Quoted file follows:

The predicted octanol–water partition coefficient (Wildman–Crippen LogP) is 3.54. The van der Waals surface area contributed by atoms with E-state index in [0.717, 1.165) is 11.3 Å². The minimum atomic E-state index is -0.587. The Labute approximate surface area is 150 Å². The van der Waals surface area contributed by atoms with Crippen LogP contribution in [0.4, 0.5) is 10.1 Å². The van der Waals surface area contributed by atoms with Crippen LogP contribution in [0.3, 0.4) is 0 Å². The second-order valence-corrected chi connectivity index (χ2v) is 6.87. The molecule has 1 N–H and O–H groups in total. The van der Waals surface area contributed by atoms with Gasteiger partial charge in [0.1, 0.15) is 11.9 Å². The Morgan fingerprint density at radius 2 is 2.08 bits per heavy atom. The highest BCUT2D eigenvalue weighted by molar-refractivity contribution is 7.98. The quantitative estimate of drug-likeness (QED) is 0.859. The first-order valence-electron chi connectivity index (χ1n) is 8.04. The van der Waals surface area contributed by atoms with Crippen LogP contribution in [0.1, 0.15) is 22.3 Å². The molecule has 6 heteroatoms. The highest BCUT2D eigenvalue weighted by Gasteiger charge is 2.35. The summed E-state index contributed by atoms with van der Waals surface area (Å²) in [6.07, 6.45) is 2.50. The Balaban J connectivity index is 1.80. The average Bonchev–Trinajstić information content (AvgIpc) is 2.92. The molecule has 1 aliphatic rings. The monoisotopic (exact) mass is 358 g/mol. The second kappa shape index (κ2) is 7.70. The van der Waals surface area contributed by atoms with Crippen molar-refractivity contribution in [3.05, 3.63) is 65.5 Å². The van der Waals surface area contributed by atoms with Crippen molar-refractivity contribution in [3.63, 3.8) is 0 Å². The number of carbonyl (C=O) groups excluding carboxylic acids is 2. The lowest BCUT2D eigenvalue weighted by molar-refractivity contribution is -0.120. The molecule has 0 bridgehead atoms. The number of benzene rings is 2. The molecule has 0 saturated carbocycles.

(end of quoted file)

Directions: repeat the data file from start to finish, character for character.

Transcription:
The predicted octanol–water partition coefficient (Wildman–Crippen LogP) is 3.54. The van der Waals surface area contributed by atoms with E-state index in [0.717, 1.165) is 11.3 Å². The minimum atomic E-state index is -0.587. The Labute approximate surface area is 150 Å². The van der Waals surface area contributed by atoms with Crippen LogP contribution in [0.4, 0.5) is 10.1 Å². The van der Waals surface area contributed by atoms with Crippen LogP contribution in [0.3, 0.4) is 0 Å². The second-order valence-corrected chi connectivity index (χ2v) is 6.87. The molecule has 1 N–H and O–H groups in total. The van der Waals surface area contributed by atoms with Gasteiger partial charge in [0.1, 0.15) is 11.9 Å². The Morgan fingerprint density at radius 2 is 2.08 bits per heavy atom. The highest BCUT2D eigenvalue weighted by molar-refractivity contribution is 7.98. The quantitative estimate of drug-likeness (QED) is 0.859. The first-order valence-electron chi connectivity index (χ1n) is 8.04. The van der Waals surface area contributed by atoms with Crippen LogP contribution in [0.1, 0.15) is 22.3 Å². The molecule has 6 heteroatoms. The highest BCUT2D eigenvalue weighted by Gasteiger charge is 2.35. The summed E-state index contributed by atoms with van der Waals surface area (Å²) in [6.07, 6.45) is 2.50. The Balaban J connectivity index is 1.80. The average Bonchev–Trinajstić information content (AvgIpc) is 2.92. The molecule has 1 aliphatic rings. The monoisotopic (exact) mass is 358 g/mol. The second kappa shape index (κ2) is 7.70. The van der Waals surface area contributed by atoms with Crippen molar-refractivity contribution in [3.05, 3.63) is 65.5 Å². The van der Waals surface area contributed by atoms with Crippen molar-refractivity contribution in [3.63, 3.8) is 0 Å². The number of carbonyl (C=O) groups excluding carboxylic acids is 2. The lowest BCUT2D eigenvalue weighted by molar-refractivity contribution is -0.120. The molecule has 0 bridgehead atoms. The number of benzene rings is 2. The molecule has 0 saturated carbocycles.